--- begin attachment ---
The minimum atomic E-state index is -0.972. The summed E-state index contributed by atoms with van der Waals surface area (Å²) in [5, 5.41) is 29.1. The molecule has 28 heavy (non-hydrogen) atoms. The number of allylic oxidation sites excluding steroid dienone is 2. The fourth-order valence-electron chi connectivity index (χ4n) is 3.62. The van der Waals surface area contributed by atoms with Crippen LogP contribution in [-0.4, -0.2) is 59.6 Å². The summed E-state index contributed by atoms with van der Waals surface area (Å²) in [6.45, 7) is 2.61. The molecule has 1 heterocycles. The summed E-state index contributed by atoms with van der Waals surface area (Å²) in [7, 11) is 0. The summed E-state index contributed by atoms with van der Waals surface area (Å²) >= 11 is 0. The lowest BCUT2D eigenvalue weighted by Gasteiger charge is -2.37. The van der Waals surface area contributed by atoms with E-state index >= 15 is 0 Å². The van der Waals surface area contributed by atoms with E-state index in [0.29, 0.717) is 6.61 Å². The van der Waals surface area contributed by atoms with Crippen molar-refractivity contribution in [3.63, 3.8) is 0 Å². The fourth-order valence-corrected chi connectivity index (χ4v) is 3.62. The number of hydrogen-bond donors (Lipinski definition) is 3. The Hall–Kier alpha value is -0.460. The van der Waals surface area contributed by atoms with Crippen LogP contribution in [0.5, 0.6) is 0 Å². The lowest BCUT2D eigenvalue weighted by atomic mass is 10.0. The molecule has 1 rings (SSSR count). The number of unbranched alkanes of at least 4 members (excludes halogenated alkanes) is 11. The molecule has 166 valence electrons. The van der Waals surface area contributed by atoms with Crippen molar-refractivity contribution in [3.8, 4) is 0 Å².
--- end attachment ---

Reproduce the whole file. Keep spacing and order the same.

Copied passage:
The minimum atomic E-state index is -0.972. The summed E-state index contributed by atoms with van der Waals surface area (Å²) in [5, 5.41) is 29.1. The molecule has 28 heavy (non-hydrogen) atoms. The number of allylic oxidation sites excluding steroid dienone is 2. The fourth-order valence-electron chi connectivity index (χ4n) is 3.62. The van der Waals surface area contributed by atoms with Crippen LogP contribution in [-0.4, -0.2) is 59.6 Å². The summed E-state index contributed by atoms with van der Waals surface area (Å²) in [6.45, 7) is 2.61. The molecule has 1 heterocycles. The summed E-state index contributed by atoms with van der Waals surface area (Å²) in [7, 11) is 0. The summed E-state index contributed by atoms with van der Waals surface area (Å²) >= 11 is 0. The lowest BCUT2D eigenvalue weighted by Gasteiger charge is -2.37. The van der Waals surface area contributed by atoms with E-state index >= 15 is 0 Å². The van der Waals surface area contributed by atoms with E-state index in [0.29, 0.717) is 6.61 Å². The van der Waals surface area contributed by atoms with Crippen molar-refractivity contribution in [3.63, 3.8) is 0 Å². The fourth-order valence-corrected chi connectivity index (χ4v) is 3.62. The number of hydrogen-bond donors (Lipinski definition) is 3. The Hall–Kier alpha value is -0.460. The van der Waals surface area contributed by atoms with Crippen LogP contribution in [0.5, 0.6) is 0 Å². The lowest BCUT2D eigenvalue weighted by atomic mass is 10.0. The molecule has 1 rings (SSSR count). The number of unbranched alkanes of at least 4 members (excludes halogenated alkanes) is 11. The molecule has 166 valence electrons. The van der Waals surface area contributed by atoms with Crippen molar-refractivity contribution in [3.8, 4) is 0 Å².